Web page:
US exports account for about 60 per cent of the world’s corn supply.

    http://www.nzherald.co.nz/business/news/article.cfm?c_id=3&objectid=10714537

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  9. wat dabney (3,709 comments) says:

    American Petroleum Inst.

    The U.S. oil and natural gas industry does not receive “subsidized” payments from the government to produce oil and gas…U.S. oil and natural gas companies pay considerably more of its profits in taxes than the average manufacturing company.

    http://www.api.org/policy-and-issues/policy-items/taxes/the-facts-about-taxation-and-subsidies.aspx

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  10. dime (9,796 comments) says:

    tom – you didnt get the sarcasm??

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  11. wat dabney (3,709 comments) says:

    The facts and figures in easy charts

    http://www.api.org/statistics/earnings/upload/earnings_perspective.pdf

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  12. BlairM (2,314 comments) says:

    David, you really don’t have any idea on this issue. There are no subsidies – they are tax breaks. In a perfect world we should have a simpler tax system, but the oil companies do not receive taxpayer money. They simply get to keep more of their profit than they would if stricter rules were applied to them.

    I’d rather even out the rules for everybody and cut the corporate tax rate (9-9-9?) than make life harder for oil production than it already is, even with the tax breaks.

    This is another populist dodge from a President who refuses to cooperate with the House and cut expenditure, and a Senate Majority Leader who has not delivered a budget in three years. It’s a distraction, one of many you can expect this year. Don’t play his little game by giving him support just based on what you read in the Associated Press and other associated Obama Fanzines.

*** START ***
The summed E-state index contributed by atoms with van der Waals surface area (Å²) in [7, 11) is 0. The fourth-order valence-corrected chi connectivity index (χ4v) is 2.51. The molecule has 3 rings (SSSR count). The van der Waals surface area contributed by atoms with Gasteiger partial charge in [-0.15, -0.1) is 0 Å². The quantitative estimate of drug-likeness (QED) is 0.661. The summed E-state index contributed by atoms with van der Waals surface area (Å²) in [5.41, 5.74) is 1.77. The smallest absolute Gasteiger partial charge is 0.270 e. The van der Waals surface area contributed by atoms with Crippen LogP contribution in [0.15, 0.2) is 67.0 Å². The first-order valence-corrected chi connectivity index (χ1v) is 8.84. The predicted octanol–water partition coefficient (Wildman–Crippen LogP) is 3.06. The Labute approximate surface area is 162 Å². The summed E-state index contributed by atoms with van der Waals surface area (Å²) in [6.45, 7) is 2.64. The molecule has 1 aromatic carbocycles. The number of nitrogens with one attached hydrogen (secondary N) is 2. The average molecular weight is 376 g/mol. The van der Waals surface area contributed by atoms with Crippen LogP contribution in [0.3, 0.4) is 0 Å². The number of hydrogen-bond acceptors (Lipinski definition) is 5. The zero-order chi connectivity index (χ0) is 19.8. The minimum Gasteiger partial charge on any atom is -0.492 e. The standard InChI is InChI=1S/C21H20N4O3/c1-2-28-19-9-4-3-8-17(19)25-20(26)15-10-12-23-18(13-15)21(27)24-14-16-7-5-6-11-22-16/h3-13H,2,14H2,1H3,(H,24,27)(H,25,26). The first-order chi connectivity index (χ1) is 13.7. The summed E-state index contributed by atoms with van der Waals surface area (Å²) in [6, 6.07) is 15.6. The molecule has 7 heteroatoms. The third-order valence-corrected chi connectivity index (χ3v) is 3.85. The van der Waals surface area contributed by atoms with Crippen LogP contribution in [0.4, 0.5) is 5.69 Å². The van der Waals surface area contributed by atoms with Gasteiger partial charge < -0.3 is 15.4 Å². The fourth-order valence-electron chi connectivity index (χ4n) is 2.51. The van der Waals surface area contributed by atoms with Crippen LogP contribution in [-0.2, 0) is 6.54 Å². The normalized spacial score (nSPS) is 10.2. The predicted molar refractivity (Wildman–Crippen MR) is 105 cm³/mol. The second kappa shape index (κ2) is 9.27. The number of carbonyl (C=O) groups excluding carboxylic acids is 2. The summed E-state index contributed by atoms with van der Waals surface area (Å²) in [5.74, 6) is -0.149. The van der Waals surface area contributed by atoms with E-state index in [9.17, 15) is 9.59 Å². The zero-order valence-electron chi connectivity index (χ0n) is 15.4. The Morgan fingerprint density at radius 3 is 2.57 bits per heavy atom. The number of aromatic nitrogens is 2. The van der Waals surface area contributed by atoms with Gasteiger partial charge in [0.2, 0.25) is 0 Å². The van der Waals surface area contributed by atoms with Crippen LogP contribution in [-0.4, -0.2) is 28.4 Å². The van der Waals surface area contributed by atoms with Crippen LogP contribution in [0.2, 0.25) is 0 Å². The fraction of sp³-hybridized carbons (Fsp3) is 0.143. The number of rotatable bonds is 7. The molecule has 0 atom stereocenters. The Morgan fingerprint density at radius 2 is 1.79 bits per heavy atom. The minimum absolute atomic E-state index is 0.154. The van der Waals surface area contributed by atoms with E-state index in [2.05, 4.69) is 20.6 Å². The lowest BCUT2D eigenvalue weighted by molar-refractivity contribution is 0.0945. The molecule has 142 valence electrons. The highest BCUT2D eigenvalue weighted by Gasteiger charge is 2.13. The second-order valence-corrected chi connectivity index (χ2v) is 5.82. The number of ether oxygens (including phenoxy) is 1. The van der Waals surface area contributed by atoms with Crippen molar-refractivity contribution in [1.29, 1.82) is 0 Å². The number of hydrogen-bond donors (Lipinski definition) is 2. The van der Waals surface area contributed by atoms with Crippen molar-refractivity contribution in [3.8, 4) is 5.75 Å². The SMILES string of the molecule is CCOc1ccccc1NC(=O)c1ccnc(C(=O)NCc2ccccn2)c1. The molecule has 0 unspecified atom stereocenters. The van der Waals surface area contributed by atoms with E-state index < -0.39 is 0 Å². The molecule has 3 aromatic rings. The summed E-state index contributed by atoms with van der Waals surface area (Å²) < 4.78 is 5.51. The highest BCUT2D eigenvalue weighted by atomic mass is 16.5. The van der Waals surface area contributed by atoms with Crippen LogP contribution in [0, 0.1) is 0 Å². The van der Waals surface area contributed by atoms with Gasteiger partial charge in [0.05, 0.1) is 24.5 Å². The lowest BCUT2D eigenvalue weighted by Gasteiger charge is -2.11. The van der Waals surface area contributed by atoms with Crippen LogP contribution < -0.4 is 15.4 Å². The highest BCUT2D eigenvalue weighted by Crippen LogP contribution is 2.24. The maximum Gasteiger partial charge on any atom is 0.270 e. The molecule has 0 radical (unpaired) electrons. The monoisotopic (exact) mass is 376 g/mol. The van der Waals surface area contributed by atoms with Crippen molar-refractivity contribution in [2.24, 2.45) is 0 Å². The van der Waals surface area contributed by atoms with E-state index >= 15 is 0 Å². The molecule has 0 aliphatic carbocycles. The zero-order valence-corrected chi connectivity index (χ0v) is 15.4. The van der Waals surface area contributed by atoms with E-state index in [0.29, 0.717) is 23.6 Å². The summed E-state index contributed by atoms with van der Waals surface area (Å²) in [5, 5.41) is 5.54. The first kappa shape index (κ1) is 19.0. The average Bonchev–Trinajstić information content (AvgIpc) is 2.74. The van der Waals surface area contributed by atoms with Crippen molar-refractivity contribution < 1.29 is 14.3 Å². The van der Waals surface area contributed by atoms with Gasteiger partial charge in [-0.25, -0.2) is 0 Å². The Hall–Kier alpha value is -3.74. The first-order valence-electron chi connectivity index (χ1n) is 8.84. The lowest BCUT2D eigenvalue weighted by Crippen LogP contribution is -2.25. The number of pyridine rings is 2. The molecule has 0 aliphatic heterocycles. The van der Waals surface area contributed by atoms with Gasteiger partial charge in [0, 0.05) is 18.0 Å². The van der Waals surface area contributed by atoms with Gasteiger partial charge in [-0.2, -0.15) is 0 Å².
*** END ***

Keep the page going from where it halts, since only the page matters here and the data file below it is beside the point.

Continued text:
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  13. Elaycee (4,356 comments) says:

    “So is that subsidised?” [In response to 'The price of petrol where I am at the moment, is the equivalent of NZD 0.59c per litre']

    No – not at all, it is still taxed. Across the UAE the price is NZD ~0.57 – 0.59c per litre (or AED 1.70). It’s cheaper again in Oman (less tax).

    In fact, in Saudi Arabia it’s actually cheaper than water – it works out at around 2.0 dirhams per gallon (4.5 litres) and the exchange rate to NZD is approx 3:1 so that means its around NZD 0.66 cents for 4.5 litres or NZD 0.15 per litre…

    Remember that next time you fill the Holden or the Landcruiser…. and then shed a tear! :D

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  14. cows4me (248 comments) says:

    Elaycee, I have millions of litres of fresh water, would a trade be out of the question? :-)

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  15. Griff (7,389 comments) says:

    http://www.rtcc.org/energy/the-anatomy-of-us-energy-subsidies/

    The Congressional Budget Office (CBO) listed $24bn in subsidies. This was made up of $3.5bn in Department of Energy spending, half of which went on renewables, and $20.5bn on “tax preferences” or tax credits.

    Looking at these figures gives a very different story than the headline attached to the report.

    Of that $20.5bn, it lists just $2.5bn as designated for fossil fuels, compared to $12.9bn for a variety of renewable energy initiatives. This includes payments to small and medium sized businesses for generating their own power, to tax credits for investment in larger renewable infrastructure.

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  16. tom hunter (4,705 comments) says:

    Obama is on the right side of this one.

    DPF – any chance you might update this thread with some of the links and material that commentators have introduced, to do what this blog often does, which is to not allow the MSM to simply and brainlessly repeat leftist political propaganda?

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  17. kiwi in america (2,428 comments) says:

    David
    I’m with Tom and others on this. A tax credit by way of an accelerated tax write off is not in the same category as the massive direct payments, grants and loans made to the alternative energy sector – they merely delay the tax take from oil industry not reduce it. Furthermore the difference is not only in type of assistance but differs in the sheer size of the assistance – $4 billion vs $20 billion

    This from the Science and Environment Policy Project http://www.sepp.org/twtwfiles/2011/TWTW%202011-4-30.pdf